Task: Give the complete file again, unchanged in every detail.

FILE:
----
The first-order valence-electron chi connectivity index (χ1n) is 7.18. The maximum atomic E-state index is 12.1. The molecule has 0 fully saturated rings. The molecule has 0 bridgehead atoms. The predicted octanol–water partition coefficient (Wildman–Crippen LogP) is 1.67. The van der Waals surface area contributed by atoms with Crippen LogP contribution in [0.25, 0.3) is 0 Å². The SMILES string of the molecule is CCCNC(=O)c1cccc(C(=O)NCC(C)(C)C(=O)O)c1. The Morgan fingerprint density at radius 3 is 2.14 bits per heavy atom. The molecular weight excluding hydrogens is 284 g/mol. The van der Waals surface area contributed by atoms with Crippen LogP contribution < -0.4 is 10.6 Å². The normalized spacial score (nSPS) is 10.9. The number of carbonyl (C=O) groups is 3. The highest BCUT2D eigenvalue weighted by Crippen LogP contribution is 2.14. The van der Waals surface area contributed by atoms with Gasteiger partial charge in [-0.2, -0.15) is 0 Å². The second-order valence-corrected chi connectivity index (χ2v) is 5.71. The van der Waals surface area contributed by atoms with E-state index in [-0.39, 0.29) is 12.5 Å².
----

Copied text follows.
The first-order valence-electron chi connectivity index (χ1n) is 7.18. The maximum atomic E-state index is 12.1. The molecule has 0 fully saturated rings. The molecule has 0 bridgehead atoms. The predicted octanol–water partition coefficient (Wildman–Crippen LogP) is 1.67. The van der Waals surface area contributed by atoms with Crippen LogP contribution in [0.25, 0.3) is 0 Å². The SMILES string of the molecule is CCCNC(=O)c1cccc(C(=O)NCC(C)(C)C(=O)O)c1. The Morgan fingerprint density at radius 3 is 2.14 bits per heavy atom. The molecular weight excluding hydrogens is 284 g/mol. The van der Waals surface area contributed by atoms with Crippen LogP contribution < -0.4 is 10.6 Å². The normalized spacial score (nSPS) is 10.9. The number of carbonyl (C=O) groups is 3. The highest BCUT2D eigenvalue weighted by Crippen LogP contribution is 2.14. The van der Waals surface area contributed by atoms with Gasteiger partial charge in [-0.2, -0.15) is 0 Å². The second-order valence-corrected chi connectivity index (χ2v) is 5.71. The van der Waals surface area contributed by atoms with E-state index in [-0.39, 0.29) is 12.5 Å².